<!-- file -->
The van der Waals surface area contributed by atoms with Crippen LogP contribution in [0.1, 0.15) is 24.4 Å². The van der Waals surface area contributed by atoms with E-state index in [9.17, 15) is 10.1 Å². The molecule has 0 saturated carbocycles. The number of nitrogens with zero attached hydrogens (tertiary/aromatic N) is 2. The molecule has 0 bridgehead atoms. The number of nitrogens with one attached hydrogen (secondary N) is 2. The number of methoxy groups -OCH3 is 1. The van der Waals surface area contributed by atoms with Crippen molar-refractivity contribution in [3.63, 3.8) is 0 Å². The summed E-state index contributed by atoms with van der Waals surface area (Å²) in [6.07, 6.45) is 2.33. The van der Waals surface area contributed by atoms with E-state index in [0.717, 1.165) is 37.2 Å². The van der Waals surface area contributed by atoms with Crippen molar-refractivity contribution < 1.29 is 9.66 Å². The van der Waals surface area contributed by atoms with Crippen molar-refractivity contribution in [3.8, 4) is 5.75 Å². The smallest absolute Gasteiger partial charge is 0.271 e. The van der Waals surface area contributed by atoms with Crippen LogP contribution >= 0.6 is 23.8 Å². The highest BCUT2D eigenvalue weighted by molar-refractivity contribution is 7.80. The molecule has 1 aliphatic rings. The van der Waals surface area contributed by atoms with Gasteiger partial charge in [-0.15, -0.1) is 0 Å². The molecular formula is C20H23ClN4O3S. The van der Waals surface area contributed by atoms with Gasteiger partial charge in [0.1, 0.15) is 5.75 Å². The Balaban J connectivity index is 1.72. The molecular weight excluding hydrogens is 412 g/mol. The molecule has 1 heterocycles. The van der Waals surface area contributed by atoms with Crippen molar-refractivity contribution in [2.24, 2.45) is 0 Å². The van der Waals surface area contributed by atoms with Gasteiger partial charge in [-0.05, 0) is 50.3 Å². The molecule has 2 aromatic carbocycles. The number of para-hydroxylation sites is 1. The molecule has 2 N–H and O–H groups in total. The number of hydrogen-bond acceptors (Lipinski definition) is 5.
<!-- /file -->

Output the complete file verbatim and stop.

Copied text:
The van der Waals surface area contributed by atoms with Crippen LogP contribution in [0.1, 0.15) is 24.4 Å². The van der Waals surface area contributed by atoms with E-state index in [9.17, 15) is 10.1 Å². The molecule has 0 saturated carbocycles. The number of nitrogens with zero attached hydrogens (tertiary/aromatic N) is 2. The molecule has 0 bridgehead atoms. The number of nitrogens with one attached hydrogen (secondary N) is 2. The number of methoxy groups -OCH3 is 1. The van der Waals surface area contributed by atoms with Crippen molar-refractivity contribution in [3.63, 3.8) is 0 Å². The summed E-state index contributed by atoms with van der Waals surface area (Å²) in [6.07, 6.45) is 2.33. The van der Waals surface area contributed by atoms with E-state index in [0.717, 1.165) is 37.2 Å². The van der Waals surface area contributed by atoms with Crippen molar-refractivity contribution < 1.29 is 9.66 Å². The van der Waals surface area contributed by atoms with Crippen molar-refractivity contribution in [3.8, 4) is 5.75 Å². The smallest absolute Gasteiger partial charge is 0.271 e. The van der Waals surface area contributed by atoms with Crippen LogP contribution >= 0.6 is 23.8 Å². The highest BCUT2D eigenvalue weighted by molar-refractivity contribution is 7.80. The molecule has 1 aliphatic rings. The van der Waals surface area contributed by atoms with Gasteiger partial charge in [-0.15, -0.1) is 0 Å². The molecular formula is C20H23ClN4O3S. The van der Waals surface area contributed by atoms with Gasteiger partial charge in [0.1, 0.15) is 5.75 Å². The Balaban J connectivity index is 1.72. The molecular weight excluding hydrogens is 412 g/mol. The molecule has 1 heterocycles. The van der Waals surface area contributed by atoms with Crippen molar-refractivity contribution in [2.24, 2.45) is 0 Å². The van der Waals surface area contributed by atoms with Gasteiger partial charge in [-0.05, 0) is 50.3 Å². The molecule has 2 aromatic carbocycles. The number of para-hydroxylation sites is 1. The molecule has 2 N–H and O–H groups in total. The number of hydrogen-bond acceptors (Lipinski definition) is 5.